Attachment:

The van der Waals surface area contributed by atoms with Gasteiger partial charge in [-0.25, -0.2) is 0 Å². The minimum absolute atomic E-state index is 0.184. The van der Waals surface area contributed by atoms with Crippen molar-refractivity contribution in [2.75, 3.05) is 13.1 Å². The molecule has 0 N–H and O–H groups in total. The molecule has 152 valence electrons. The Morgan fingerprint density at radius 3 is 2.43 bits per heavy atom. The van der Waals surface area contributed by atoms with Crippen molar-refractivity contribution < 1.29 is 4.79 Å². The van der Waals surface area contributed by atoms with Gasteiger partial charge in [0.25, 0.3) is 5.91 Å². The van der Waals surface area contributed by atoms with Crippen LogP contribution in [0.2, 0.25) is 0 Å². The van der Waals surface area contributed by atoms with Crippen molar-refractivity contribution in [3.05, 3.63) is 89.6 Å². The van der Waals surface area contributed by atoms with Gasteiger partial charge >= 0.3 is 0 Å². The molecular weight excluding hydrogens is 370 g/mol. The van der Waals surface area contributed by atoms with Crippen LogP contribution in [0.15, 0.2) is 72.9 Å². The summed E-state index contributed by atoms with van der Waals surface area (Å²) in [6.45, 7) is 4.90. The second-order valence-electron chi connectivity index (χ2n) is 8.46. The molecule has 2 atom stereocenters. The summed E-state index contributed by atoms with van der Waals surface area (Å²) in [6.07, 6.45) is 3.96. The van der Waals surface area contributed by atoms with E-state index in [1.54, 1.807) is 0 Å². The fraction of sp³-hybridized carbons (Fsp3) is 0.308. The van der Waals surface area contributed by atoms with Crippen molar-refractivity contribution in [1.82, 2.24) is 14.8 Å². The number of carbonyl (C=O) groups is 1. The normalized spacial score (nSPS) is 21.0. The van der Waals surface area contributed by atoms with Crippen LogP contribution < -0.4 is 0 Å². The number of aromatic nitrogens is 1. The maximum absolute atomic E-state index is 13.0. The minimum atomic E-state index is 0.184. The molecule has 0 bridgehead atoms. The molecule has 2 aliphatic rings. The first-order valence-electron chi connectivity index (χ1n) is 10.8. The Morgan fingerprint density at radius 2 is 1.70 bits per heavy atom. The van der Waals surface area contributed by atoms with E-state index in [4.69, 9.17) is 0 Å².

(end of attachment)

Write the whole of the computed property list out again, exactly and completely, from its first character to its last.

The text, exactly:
The van der Waals surface area contributed by atoms with Gasteiger partial charge in [-0.25, -0.2) is 0 Å². The minimum absolute atomic E-state index is 0.184. The van der Waals surface area contributed by atoms with Crippen molar-refractivity contribution in [2.75, 3.05) is 13.1 Å². The molecule has 0 N–H and O–H groups in total. The molecule has 152 valence electrons. The Morgan fingerprint density at radius 3 is 2.43 bits per heavy atom. The van der Waals surface area contributed by atoms with Crippen molar-refractivity contribution < 1.29 is 4.79 Å². The van der Waals surface area contributed by atoms with Gasteiger partial charge in [0.25, 0.3) is 5.91 Å². The van der Waals surface area contributed by atoms with Crippen LogP contribution in [0.2, 0.25) is 0 Å². The van der Waals surface area contributed by atoms with Crippen molar-refractivity contribution in [3.05, 3.63) is 89.6 Å². The van der Waals surface area contributed by atoms with Gasteiger partial charge >= 0.3 is 0 Å². The molecular weight excluding hydrogens is 370 g/mol. The van der Waals surface area contributed by atoms with Crippen LogP contribution in [0.15, 0.2) is 72.9 Å². The summed E-state index contributed by atoms with van der Waals surface area (Å²) in [6.45, 7) is 4.90. The second-order valence-electron chi connectivity index (χ2n) is 8.46. The molecule has 2 atom stereocenters. The summed E-state index contributed by atoms with van der Waals surface area (Å²) in [6.07, 6.45) is 3.96. The van der Waals surface area contributed by atoms with E-state index in [1.54, 1.807) is 0 Å². The fraction of sp³-hybridized carbons (Fsp3) is 0.308. The van der Waals surface area contributed by atoms with Crippen molar-refractivity contribution in [1.82, 2.24) is 14.8 Å². The number of carbonyl (C=O) groups is 1. The normalized spacial score (nSPS) is 21.0. The van der Waals surface area contributed by atoms with Crippen LogP contribution < -0.4 is 0 Å². The number of aromatic nitrogens is 1. The maximum absolute atomic E-state index is 13.0. The minimum atomic E-state index is 0.184. The molecule has 0 bridgehead atoms. The molecule has 2 aliphatic rings. The first-order valence-electron chi connectivity index (χ1n) is 10.8. The Morgan fingerprint density at radius 2 is 1.70 bits per heavy atom. The van der Waals surface area contributed by atoms with E-state index in [4.69, 9.17) is 0 Å².